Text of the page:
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By Peter de Jonge

Hailed by way of the Chicago Tribune as an “utterly impossible to resist heroine,” Darlene O’Hara—the amazing, hard-living, obsessive, and slightly self-destructive detective brought in Peter de Jonge’s acclaimed crime fiction masterwork Shadows nonetheless Remain—returns in Buried on street B.

An edgy and suspenseful noir thriller, Buried on street B traverses the gritty panorama of recent York’s reduce East facet and the extra sordid corners of Sarasota, Florida, as a grotesque and unforeseen discovery in a makeshift Alphabet urban grave heats up a 17-year-old chilly case.

James Patterson calls Darlene O’Hara “one of the hottest, hippest detective creations in lots of a year,” and the New York Times has defined Peter de Jonge’s writing as “in the noirish, character-driven vein of Dennis Lehane or Michael Connelly.” For lovers of significant crime fiction, Peter de Jonge is a must-read, and Detective Darlene O’Hara is cop to be reckoned with.

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Cathcart, B. (2000) The Case of Stephen Lawrence. London: Penguin. Cavender, G. and Mulcahy, A. (1998) ‘Trial by fire: media constructions of corporate deviance’, Justice Quarterly, 15(4): 697–719. Chesney-Lind, M. and Eliason, M. (2006) ‘From invisible to incorrigible: the demonisation of marginalised women and girls’, Crime, Media, Culture: An International Journal, 2(1): 29-47. Chermak, S. (1995) Victims in the News: Crime and the American News Media. Boulder, CO: Westview Press. qxd 10/23/2007 5:20 PM Page 46 CHRIS GREER Chibnall, S.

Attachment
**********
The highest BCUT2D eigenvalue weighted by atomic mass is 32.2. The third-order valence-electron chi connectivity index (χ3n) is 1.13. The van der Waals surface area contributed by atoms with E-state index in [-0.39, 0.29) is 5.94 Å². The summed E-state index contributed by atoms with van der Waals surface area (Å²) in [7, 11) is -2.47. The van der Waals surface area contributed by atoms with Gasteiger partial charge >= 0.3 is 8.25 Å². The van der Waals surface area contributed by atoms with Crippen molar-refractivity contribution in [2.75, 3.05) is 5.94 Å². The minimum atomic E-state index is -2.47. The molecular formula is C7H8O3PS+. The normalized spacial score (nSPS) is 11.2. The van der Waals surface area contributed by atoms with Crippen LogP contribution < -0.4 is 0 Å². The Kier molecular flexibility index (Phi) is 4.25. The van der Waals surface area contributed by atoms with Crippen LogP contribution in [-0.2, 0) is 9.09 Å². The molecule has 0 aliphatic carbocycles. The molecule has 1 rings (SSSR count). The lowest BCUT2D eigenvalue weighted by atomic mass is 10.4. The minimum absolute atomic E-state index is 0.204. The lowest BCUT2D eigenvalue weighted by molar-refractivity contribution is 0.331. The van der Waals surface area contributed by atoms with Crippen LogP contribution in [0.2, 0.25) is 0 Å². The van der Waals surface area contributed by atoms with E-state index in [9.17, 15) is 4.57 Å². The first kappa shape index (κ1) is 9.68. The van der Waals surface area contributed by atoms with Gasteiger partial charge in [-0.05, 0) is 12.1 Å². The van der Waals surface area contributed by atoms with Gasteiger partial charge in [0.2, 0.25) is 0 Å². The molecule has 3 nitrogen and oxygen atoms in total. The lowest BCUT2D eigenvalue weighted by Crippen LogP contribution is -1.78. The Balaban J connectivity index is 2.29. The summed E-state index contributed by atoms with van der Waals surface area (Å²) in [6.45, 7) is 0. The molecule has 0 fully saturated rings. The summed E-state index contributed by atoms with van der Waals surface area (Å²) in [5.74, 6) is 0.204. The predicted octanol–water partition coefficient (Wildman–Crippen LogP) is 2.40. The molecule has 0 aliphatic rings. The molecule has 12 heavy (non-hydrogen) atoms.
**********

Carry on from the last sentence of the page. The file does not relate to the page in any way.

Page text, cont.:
Prisons are portrayed as harmful and dangerous places for prison staff alone, while the dangers faced by prison inmates at the hands of staff and each other receive scant media attention. The number of police officers killed in the line of duty is eclipsed by the number of people who die in police custody each year, yet while the former may dislodge the deaths of 25,000 Iranian citizens as lead news item, the latter seldom causes much of a news tremor. As Sim notes (2004: 116), the cumulative effect of over-representing ‘the victimised state’, while at the same time under-representing the victimization of some of society’s most powerless and marginalized groups, sometimes at the hands of the state, contributes to building a ‘consensus around the essential benevolence of state institutions and their servants – particularly police and prison officers – while simultaneously socially constructing these same servants as living in perpetual danger from the degenerate and the desperate’.

1 There was some limited media debate regarding the merits of this allegation. Overwhelmingly, though, the media response was hostile. Outraged newspaper editors reproduced high profile coverage of black and Asian murder victims – including Stephen Lawrence and Damilola Taylor – as ‘proof’ that they were not racist. The conservative Daily Mail, known for its ‘traditionally reactionary stance on race issues in Britain’ (McLaughlin and Murji, 1999: 377), reprinted its infamous front page which risked legal action by sensationally naming and picturing the alleged killers of Stephen Lawrence beneath the headline – ‘Murderers: The Mail accuses these men of killing.

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